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Haloperidol

What works?

Learn more about the effects of these drugs. The most reliable research is summed up for you in our featured article.

By mouth

Haloperidol is used to treat nervous, emotional, and mental conditions (eg, schizophrenia). It is also used to control the symptoms of Tourette's disorder… Read more

Brand names include: Alti-Haloperidol, Apo-Haloperidol

By injection

Haloperidol injection is used to treat nervous, emotional, and mental conditions (eg, schizophrenia). It is also used to control the symptoms of Tourette's… Read more

Brand names include: Haldol, Haldol Decanoate

Drug classes About this
Antipsychotic

What works? Research summarized

Evidence reviews

No evidence has been found of any significant general improvement in manifestations of agitation, other than aggression, among demented patients treated with haloperidol, compared with controls

Agitation is common in demented patients, and often takes the form of wandering, crying out, and aggression. It is presumed to reflect subjective distress and is associated both with risks to the patient and an increase in caregiver burden. In the present study haloperidol treatment was associated with a lower degree of aggression than was placebo. Adverse effects occurred more frequently in haloperidol treated patients than controls, but similar drop‐out rates among treated and control patients suggested that for some patients adverse effects may have been tolerated because of better control of behaviour. Our findings indicated that there is little evidence to support a benefit of haloperidol on manifestations of agitation other than aggression, and that haloperidol should not be used routinely to treat patients with agitated dementia. Treatment of agitated dementia should be individualized, with careful monitoring of benefits and adverse effects.

Haloperidol alone or in combination for the treatment of mania

Fifteen trials met the inclusion criteria and are included in the review. Interpretation of the results was hindered by the small total sample size and by the low quality of reporting of the included trials. There was some evidence that haloperidol was more efficacious than placebo in terms of reduction of manic and psychotic symptom scores, when used both as monotherapy and as add‐on treatment to lithium or valproate. There is no evidence of difference in efficacy between haloperidol and risperidone, olanzapine, valproate, carbamazepine, sultopride and zuclopentixol. There was a statistically significant difference with haloperidol being probably less effective than aripiprazole. No comparative efficacy data with quetiapine, lithium or chlorpromazine were reported. Haloperidol caused more extrapyramidal symptoms (EPS) than placebo and more movement disorders and EPS but less weight gain than olanzapine. Haloperidol caused more EPS than valproate but no difference was found between haloperidol and lithium, carbamazepine, sultopride and risperidone in terms of side effects profile.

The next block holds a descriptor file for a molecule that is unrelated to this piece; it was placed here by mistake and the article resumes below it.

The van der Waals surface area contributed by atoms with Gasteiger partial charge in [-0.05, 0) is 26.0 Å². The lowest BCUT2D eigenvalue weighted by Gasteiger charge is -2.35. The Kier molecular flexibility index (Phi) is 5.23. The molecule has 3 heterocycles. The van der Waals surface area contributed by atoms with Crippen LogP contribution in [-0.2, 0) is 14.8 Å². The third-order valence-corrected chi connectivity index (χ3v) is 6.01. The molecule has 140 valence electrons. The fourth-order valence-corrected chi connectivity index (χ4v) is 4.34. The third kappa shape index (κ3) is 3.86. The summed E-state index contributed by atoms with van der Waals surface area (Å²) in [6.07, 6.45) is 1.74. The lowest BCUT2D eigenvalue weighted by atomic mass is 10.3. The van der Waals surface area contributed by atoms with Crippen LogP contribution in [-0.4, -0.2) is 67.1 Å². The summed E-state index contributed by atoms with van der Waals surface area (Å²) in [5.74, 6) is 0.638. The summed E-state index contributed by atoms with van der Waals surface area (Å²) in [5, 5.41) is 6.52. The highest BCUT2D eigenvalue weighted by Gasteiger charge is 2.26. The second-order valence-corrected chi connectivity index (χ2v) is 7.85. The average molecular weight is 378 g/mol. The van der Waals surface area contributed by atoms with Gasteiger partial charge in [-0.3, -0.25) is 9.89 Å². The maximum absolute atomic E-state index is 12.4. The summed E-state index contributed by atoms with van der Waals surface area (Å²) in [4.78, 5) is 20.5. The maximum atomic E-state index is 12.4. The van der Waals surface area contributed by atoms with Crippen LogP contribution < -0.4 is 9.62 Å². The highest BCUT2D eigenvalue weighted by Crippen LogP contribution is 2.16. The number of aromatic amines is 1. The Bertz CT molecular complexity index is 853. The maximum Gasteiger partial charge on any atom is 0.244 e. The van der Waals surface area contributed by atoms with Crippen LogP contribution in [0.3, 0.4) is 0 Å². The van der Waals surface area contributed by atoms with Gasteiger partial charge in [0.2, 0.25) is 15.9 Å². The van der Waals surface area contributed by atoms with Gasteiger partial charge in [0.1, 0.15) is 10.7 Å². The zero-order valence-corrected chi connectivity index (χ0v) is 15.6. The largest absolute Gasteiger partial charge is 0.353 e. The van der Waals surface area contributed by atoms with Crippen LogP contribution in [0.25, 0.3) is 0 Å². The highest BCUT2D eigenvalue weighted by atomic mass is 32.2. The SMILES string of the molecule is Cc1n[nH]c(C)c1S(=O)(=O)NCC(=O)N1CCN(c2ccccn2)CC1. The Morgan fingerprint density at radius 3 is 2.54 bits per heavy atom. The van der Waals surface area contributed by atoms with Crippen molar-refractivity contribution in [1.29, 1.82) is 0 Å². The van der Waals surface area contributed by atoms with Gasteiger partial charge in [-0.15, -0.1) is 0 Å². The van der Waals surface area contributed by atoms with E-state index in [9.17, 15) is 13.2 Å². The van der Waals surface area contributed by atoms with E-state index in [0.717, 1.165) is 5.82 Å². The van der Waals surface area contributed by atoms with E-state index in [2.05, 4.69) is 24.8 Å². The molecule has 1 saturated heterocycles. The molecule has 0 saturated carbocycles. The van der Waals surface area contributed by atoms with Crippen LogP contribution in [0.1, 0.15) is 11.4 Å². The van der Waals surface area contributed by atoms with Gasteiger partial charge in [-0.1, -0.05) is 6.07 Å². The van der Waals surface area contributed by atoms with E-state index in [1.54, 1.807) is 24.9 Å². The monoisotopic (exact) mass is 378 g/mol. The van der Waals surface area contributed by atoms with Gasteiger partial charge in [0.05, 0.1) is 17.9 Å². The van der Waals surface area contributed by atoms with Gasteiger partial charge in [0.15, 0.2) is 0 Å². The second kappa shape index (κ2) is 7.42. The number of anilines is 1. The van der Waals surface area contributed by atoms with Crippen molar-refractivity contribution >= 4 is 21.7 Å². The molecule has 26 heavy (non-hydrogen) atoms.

Depot haloperidol decanoate for schizophrenia

Synopsis pending.

See all (243)

Summaries for consumers

No evidence has been found of any significant general improvement in manifestations of agitation, other than aggression, among demented patients treated with haloperidol, compared with controls

Agitation is common in demented patients, and often takes the form of wandering, crying out, and aggression. It is presumed to reflect subjective distress and is associated both with risks to the patient and an increase in caregiver burden. In the present study haloperidol treatment was associated with a lower degree of aggression than was placebo. Adverse effects occurred more frequently in haloperidol treated patients than controls, but similar drop‐out rates among treated and control patients suggested that for some patients adverse effects may have been tolerated because of better control of behaviour. Our findings indicated that there is little evidence to support a benefit of haloperidol on manifestations of agitation other than aggression, and that haloperidol should not be used routinely to treat patients with agitated dementia. Treatment of agitated dementia should be individualized, with careful monitoring of benefits and adverse effects.

Haloperidol alone or in combination for the treatment of mania

Fifteen trials met the inclusion criteria and are included in the review. Interpretation of the results was hindered by the small total sample size and by the low quality of reporting of the included trials. There was some evidence that haloperidol was more efficacious than placebo in terms of reduction of manic and psychotic symptom scores, when used both as monotherapy and as add‐on treatment to lithium or valproate. There is no evidence of difference in efficacy between haloperidol and risperidone, olanzapine, valproate, carbamazepine, sultopride and zuclopentixol. There was a statistically significant difference with haloperidol being probably less effective than aripiprazole. No comparative efficacy data with quetiapine, lithium or chlorpromazine were reported. Haloperidol caused more extrapyramidal symptoms (EPS) than placebo and more movement disorders and EPS but less weight gain than olanzapine. Haloperidol caused more EPS than valproate but no difference was found between haloperidol and lithium, carbamazepine, sultopride and risperidone in terms of side effects profile.

Depot haloperidol decanoate for schizophrenia

Synopsis pending.

See all (67)

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